Exxon Spends More on Lobbying than Entire Clean Energy Industry Combined
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Guess it pays to be the biggest oil company in the world--even though their profits are at the lowest they've been in six years, Exxon still managed to spend more money on lobbying efforts for the climate bill than the entire clean energy industry combined. Even with their gargantuan effort, the oil company still felt slighted in the version of the climate bill that passed the House last month (coal and agriculture got far more free permits to pollute than the oil company). Perhaps they at least got a consolation prize? Maybe an "I Spent $15 Million on Lobbying and All I Got Was This Lousy T-Shirt" tee, or something?
Because that's how much the oil giant shelled out--$14.9 million over the last six months. As Bloomberg points out, that's a solid 23% more than the $12.1 million clean energy companies spent all told. Altogether, oil and gas companies spent $82.2 million on Washington lobbyists, dwarfing the wind, solar, and biofuel companies that nonetheless spent more than ever before. From Bloomberg:
Clean-energy companies spent $21.8 million on lobbying in 2008, five times as much as in 2006, New Energy Finance said. Wind power developers account for more than one fifth of the total.It should be noted as well that not all of Exxon's (and other oil companies') spending on lobbyists was strictly to obtain more lenient emissions standards for their oil operations (though I haven't seen the breakdown, and assume that most of it was):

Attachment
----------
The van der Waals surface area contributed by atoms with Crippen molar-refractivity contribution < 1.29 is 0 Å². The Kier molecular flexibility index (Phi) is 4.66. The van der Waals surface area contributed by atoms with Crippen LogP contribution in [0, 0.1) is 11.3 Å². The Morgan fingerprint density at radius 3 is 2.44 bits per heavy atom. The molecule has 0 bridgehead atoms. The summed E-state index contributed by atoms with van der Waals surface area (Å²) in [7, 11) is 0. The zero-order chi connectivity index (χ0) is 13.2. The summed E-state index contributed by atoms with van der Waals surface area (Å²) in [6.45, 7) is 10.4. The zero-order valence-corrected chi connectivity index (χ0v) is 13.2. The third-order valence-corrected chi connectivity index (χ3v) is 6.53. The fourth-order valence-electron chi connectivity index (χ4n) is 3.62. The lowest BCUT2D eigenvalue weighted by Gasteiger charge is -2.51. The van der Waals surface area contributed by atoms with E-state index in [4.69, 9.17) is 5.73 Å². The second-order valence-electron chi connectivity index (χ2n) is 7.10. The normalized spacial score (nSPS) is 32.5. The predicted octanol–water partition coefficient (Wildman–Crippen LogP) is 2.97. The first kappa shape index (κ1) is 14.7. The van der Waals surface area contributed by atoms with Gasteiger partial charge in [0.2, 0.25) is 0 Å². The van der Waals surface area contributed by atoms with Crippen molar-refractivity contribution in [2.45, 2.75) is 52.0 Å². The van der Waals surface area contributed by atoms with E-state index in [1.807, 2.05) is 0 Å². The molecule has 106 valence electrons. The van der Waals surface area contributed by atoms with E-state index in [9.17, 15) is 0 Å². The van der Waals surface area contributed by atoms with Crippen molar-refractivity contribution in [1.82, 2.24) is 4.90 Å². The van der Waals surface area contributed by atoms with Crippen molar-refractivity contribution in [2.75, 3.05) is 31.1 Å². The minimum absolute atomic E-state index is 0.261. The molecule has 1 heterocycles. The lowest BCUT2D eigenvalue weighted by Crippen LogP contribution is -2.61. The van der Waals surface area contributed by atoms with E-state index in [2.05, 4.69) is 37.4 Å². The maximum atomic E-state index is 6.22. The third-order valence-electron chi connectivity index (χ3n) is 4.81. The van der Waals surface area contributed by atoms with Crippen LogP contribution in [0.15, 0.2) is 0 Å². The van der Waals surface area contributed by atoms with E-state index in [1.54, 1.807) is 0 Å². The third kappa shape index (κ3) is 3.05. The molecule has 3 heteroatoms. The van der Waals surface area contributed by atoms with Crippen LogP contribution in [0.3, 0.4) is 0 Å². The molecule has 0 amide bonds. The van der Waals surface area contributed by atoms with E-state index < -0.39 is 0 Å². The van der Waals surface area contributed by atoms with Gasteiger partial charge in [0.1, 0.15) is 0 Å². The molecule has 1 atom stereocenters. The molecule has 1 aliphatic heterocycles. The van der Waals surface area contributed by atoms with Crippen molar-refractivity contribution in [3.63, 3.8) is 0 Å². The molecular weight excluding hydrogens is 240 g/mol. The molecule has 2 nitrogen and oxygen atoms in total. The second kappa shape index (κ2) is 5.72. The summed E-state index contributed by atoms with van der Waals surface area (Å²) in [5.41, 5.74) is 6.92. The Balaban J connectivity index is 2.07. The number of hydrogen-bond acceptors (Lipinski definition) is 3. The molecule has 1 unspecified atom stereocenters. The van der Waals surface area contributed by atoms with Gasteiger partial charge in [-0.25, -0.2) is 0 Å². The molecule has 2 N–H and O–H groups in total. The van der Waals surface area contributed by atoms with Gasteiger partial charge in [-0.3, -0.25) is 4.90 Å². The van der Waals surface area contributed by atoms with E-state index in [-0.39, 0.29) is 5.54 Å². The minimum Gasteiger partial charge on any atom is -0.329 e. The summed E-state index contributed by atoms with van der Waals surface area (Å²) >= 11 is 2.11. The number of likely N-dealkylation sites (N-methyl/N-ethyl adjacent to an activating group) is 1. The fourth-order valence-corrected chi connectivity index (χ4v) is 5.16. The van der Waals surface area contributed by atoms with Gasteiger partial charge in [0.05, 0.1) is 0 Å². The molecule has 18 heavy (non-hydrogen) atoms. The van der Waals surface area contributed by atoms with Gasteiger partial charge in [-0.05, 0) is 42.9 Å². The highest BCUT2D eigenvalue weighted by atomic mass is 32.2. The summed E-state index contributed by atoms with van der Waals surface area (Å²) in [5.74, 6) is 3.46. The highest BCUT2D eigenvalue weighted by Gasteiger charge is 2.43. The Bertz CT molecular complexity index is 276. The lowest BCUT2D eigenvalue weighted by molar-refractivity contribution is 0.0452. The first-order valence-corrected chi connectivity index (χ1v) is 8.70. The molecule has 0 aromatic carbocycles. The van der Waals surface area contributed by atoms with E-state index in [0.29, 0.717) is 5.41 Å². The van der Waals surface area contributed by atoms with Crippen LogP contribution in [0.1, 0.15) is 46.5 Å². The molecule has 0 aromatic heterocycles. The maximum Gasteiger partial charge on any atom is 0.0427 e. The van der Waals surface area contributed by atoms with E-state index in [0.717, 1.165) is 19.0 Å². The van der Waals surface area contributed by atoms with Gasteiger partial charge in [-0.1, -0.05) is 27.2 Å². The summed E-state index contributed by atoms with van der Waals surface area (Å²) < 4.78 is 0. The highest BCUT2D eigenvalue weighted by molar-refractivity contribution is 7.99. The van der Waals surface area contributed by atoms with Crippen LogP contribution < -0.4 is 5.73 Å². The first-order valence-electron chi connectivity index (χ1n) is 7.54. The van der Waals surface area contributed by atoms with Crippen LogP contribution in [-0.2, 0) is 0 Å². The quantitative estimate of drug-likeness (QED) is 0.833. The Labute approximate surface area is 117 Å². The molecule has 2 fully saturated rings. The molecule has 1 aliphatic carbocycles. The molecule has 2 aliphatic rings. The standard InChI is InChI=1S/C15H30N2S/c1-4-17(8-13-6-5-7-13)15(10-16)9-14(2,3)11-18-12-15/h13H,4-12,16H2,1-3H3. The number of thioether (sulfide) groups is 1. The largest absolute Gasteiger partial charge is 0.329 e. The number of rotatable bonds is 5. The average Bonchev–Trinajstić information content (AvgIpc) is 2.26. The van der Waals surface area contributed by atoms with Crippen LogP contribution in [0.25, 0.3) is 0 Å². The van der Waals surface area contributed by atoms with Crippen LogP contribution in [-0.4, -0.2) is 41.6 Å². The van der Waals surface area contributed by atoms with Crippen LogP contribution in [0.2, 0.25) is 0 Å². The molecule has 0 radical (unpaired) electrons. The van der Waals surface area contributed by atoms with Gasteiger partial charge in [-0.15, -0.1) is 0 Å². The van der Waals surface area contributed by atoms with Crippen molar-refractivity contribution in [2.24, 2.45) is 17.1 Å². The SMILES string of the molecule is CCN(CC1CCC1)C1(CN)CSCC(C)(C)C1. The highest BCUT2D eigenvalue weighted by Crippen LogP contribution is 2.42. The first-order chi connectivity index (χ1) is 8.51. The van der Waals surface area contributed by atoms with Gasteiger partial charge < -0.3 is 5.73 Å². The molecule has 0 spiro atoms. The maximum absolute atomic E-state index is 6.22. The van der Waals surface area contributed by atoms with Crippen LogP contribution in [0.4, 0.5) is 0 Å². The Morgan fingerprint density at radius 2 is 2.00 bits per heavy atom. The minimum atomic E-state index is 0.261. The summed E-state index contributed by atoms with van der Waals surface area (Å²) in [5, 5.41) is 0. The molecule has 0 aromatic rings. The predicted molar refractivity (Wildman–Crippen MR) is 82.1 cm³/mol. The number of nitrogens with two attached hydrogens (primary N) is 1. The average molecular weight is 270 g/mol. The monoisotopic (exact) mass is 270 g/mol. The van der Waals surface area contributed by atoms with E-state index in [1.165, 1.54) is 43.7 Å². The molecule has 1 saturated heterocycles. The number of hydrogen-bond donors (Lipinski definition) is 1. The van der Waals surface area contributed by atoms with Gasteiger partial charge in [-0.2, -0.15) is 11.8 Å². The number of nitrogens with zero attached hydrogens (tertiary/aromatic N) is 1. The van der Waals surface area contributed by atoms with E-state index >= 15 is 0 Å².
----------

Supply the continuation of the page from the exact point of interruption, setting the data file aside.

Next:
Petroleum producers and clean-energy companies don't necessarily lobby on opposite sides of issues. Oil companies are investing in biofuels to meet alternative-energy mandates. Earlier this month, Exxon said it would seek to create a "new source of oil" in a $600 million project to make gasoline from algae. Royal Dutch Shell Plc, based in the Netherlands, second to Exxon Mobil in global refining capacity, announced plans in December for an algae project in Hawaii.However, we can certainly expect high spending from the oil industry as the Senate resumes crafting its climate bill this September--and it's a pretty sure bet they'll be upping their efforts to secure more free pollution permits this go-round.